Friday, 16 August 2013

Penne Marco Polo Mio

NAME: _Penne Marco Polo Mio

300g penne or similar
salt to boil
150g section of strassburg or gypsy ham
1 medium brown onion
2 - 3 cloves garlic
1/2 cup pine nuts
1/2 cup olive oil
1 cup basil leaves or 1/3 cup dried basil
1/2 cup sundried tomatoes in oil
1 cup broccoli florets
1/2 cup black dry salted olives
1/2 cup fine grated parmesan or romano
1/2 tsp ground black pepper
1/2 tsp dried chilli flakes
a pinch ground cinnamon

Toast the pine nuts in a heavy frypan until golden to brown. Transfer to temporary bowl, set aside. Add 1 tbsp of olive oil to the pan and return to low heat.

Put on enough salted water to boil the pasta in, (I generally drop the pasta in at the same time, it really doesn't make much difference, believe me.)

Chop the onion around 5mm chunks, add to pan, stir. Square up the Strassburg or ham section, cut into straws about 2mm - 3mm thick and 3cm - 5cm long. Add to pan and stir. Finely chop the garlic, add to pan and stir. Add half the basil, chilli, pepper, and cinnamon. Chop the sundried tomato into 5mm wide strips.

Check the pasta and stir to separate. Increase heat under frypan and stir in the broccoli. Continue to stir regularly until broccoli has turned deep green, add the olives, sundried tomato, and remaining basil, turn off heat and set aside.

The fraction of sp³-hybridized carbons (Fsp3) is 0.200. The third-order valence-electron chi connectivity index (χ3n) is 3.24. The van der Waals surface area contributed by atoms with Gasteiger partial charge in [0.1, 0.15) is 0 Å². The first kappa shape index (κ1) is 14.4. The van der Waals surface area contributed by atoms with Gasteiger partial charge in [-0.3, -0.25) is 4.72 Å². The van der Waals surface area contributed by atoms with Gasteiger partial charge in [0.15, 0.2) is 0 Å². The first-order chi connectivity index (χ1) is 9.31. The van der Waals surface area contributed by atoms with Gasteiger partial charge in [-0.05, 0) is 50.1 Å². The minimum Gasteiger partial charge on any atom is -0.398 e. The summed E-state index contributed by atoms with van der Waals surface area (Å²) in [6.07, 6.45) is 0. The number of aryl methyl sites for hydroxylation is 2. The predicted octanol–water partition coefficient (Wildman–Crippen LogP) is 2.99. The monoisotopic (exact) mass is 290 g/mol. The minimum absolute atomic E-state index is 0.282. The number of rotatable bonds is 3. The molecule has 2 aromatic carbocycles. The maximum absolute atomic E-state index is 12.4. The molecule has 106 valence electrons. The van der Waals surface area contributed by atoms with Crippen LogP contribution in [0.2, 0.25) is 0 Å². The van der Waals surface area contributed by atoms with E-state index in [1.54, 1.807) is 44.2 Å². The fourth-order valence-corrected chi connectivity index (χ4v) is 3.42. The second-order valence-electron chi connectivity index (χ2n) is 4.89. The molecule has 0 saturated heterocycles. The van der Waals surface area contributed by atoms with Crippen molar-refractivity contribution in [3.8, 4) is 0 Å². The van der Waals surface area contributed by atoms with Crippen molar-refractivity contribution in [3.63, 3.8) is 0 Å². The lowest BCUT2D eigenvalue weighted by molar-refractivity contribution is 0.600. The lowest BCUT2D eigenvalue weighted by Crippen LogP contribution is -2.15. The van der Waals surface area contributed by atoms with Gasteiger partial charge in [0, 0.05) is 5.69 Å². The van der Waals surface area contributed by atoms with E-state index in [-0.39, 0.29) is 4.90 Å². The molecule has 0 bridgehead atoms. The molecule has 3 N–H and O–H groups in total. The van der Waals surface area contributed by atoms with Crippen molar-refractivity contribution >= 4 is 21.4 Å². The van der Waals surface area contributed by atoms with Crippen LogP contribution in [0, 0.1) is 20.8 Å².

As soon as pasta is just soft enough to eat, drain and quickly rinse, then return to pot and place back on medium heat. Stir in the fried mix and toasted pine nuts, add remaining olive oil and mix that in, then stir in the grated cheese and serve immediately.

Can be served as above, or toss a handful of washed spinach leaves through and then serve.

Pasta Marco Polo isn't precisely what this dish is, but it's close. Putanesca isn't precisely what this dish is, but it's close. Also feel free to substitute ham or any other such charcuterie meats for an experiment. Use strips of red capsicum or zucchini. The important thing is not to overpower the basil/cheese/oil/garlic combination too much. Mine was an "opportunistic" meal, made with what was to hand. Go wild!


No comments:


Email Subscriptions powered by FeedBlitz

Subscribe to all my blogs at once!

Your email address:

Powered by FeedBlitz